Non-medical illicit drug use has a negative effect on parenting and results in intergenerational caregiving disproportionately by Black women relatives to vulnerable young children. A synthesis of the research on African Americans caregiving regarding health disparities, child welfare, and grandparent caregiving due to drug involvement showed that the opioid epidemic has a deleterious effect on family members. Despite the paucity of studies on female caregivers’ experiences with opioid, related studies with grandparent caregiving due to crack/cocaine found a host of unidentified, underfunded, and under-resourced social service needs. Sensitized by the Black feminist theory to address power dynamics of identity, persistent social inequalities (Collins, 2000; Jones, 2015) this qualitative study with a phenomenological perspective approach asks: What are the experiences of African American women caring for their young relatives whose parents are opioids-involved?
African American women who were primary caregivers of young relatives under 18 years due to the parents’ involvement in opioids, were recruited using flyers mailed by a local social service agency. A total of nine women, grandmothers (5), great-aunts (2) and aunts (2) were screened and volunteered to participate in a telephone interview. The majority of the women, ages 28-68, self-reported their income as low. They were caring for young relatives (21) between the ages of 1-18 years (M= 6 years) in private (5), kinship foster care (3), and adoption (1). The majority of the young relatives had sporadic contact with their parents and entered care due to maltreatment (13), fetal alcohol syndrome (3), unmet mental health needs (1), and other traumatic experiences (4). Interviews lasting 60-120 minutes were audiotaped and transcribed verbatim. Emic codes were induced through repeated readings of each transcript by three independent coders. Disagreements were resolved through discussion. Peer debriefing and member checking further enhanced the credibility of our interpretations.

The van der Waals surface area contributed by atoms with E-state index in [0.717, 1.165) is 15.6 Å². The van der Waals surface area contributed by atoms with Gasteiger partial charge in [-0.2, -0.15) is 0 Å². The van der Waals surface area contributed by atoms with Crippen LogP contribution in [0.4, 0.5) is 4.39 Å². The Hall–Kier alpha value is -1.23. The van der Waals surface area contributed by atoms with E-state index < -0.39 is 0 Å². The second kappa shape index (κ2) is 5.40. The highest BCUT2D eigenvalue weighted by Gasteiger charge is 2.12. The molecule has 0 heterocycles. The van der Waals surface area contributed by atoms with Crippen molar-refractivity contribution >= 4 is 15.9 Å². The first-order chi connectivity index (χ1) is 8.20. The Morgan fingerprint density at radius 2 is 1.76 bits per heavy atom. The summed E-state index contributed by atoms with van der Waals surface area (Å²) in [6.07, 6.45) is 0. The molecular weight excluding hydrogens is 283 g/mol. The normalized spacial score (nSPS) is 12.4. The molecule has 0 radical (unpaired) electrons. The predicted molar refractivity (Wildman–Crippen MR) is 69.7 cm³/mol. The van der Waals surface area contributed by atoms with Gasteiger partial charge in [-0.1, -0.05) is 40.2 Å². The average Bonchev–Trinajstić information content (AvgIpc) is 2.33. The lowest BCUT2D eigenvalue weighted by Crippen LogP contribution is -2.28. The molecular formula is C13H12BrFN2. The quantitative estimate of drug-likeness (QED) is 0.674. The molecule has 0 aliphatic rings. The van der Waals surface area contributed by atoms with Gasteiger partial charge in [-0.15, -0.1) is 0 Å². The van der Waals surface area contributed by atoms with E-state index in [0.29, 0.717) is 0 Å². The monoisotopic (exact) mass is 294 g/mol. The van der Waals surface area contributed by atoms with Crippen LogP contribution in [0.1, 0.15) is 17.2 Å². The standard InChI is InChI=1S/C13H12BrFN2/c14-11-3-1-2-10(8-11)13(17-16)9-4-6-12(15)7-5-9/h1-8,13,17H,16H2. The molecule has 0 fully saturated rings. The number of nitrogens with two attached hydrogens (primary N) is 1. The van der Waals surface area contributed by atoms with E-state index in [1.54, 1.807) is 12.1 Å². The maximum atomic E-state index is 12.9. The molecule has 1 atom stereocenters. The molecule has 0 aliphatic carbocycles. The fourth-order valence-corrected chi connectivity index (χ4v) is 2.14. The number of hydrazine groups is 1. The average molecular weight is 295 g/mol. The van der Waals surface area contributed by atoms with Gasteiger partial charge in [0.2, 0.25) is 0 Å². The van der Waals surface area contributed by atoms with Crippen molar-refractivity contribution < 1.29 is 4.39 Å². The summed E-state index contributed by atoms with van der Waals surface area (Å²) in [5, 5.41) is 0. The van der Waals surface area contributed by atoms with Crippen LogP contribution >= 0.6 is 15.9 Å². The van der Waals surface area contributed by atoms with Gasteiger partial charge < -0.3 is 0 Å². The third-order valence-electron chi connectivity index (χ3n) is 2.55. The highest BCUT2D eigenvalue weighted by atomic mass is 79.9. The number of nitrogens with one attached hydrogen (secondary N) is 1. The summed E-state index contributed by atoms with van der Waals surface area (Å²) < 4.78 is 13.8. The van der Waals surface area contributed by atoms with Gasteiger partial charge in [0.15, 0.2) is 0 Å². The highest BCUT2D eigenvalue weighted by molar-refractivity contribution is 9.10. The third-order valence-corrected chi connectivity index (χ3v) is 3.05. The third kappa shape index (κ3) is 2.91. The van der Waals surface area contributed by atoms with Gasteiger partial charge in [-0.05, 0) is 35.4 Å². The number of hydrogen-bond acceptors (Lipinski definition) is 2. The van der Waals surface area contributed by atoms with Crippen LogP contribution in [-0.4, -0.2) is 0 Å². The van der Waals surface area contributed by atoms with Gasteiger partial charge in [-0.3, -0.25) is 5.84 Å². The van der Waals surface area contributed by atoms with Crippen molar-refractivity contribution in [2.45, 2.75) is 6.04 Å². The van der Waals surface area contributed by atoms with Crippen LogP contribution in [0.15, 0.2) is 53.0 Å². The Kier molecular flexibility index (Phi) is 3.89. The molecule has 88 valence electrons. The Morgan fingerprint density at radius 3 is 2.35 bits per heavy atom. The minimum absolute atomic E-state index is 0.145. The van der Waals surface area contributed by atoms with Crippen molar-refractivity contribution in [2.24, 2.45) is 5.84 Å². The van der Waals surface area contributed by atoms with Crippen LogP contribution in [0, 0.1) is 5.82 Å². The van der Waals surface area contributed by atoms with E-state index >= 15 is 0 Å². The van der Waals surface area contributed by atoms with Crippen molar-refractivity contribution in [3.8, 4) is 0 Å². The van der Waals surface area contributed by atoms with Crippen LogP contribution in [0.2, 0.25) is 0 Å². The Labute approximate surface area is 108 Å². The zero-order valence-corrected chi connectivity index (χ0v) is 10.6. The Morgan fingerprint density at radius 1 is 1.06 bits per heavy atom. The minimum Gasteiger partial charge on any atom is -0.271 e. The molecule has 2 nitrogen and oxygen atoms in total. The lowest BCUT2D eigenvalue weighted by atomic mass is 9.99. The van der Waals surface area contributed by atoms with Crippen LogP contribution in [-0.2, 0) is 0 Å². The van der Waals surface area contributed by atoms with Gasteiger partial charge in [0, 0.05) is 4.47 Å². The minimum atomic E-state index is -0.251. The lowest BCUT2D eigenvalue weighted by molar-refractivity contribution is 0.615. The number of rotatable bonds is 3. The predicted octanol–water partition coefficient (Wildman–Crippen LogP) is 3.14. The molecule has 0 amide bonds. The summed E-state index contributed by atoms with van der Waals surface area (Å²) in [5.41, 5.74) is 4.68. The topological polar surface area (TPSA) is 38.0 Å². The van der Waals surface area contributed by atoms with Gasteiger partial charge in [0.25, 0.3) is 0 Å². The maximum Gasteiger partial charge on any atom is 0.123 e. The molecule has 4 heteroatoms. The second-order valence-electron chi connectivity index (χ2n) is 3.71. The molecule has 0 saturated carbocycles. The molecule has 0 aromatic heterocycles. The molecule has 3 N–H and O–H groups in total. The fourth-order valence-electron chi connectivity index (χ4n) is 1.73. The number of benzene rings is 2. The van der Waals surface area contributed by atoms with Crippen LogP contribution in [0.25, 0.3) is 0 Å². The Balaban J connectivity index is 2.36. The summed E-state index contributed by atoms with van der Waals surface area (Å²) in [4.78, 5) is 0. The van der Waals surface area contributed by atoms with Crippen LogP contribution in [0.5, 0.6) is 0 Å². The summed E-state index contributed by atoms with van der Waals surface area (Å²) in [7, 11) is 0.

Our preliminary results suggest that besides the plethora of social services needed by them; caregivers and the children in their care experienced grief and fear of an opioid overdose and death of the children’s parents. In addition, a negative stigma due to the complex intersection of having a family member who used opioids and racism plagued both groups. Racism influenced caregivers’ hesitation to discuss opioid use, the condition of the parents and seeking needed social services. Caregivers reportedly perceived the children’s behavior problems and special educational needs as linked to their parents’ drug use. Both caregivers and children seemed to be frozen in time as they anticipated receiving news that the parent’s situation has worsened. Caregivers described resources for coping as religion/spirituality, community members, support groups, therapy, and maintaining family connections.
Conclusions and implications
Our research with African American women caregivers demonstrates that they experience persistent disparities that obstructs adequate services and supports to meet their specific needs due to the stigma of parental opioid-involvement and racism. Despite having resources to cope with stigma and racism, caregivers and their service providers would benefit from an exploration of racism in family caregiving especially regarding stigma, racism and grief for opioid involved families.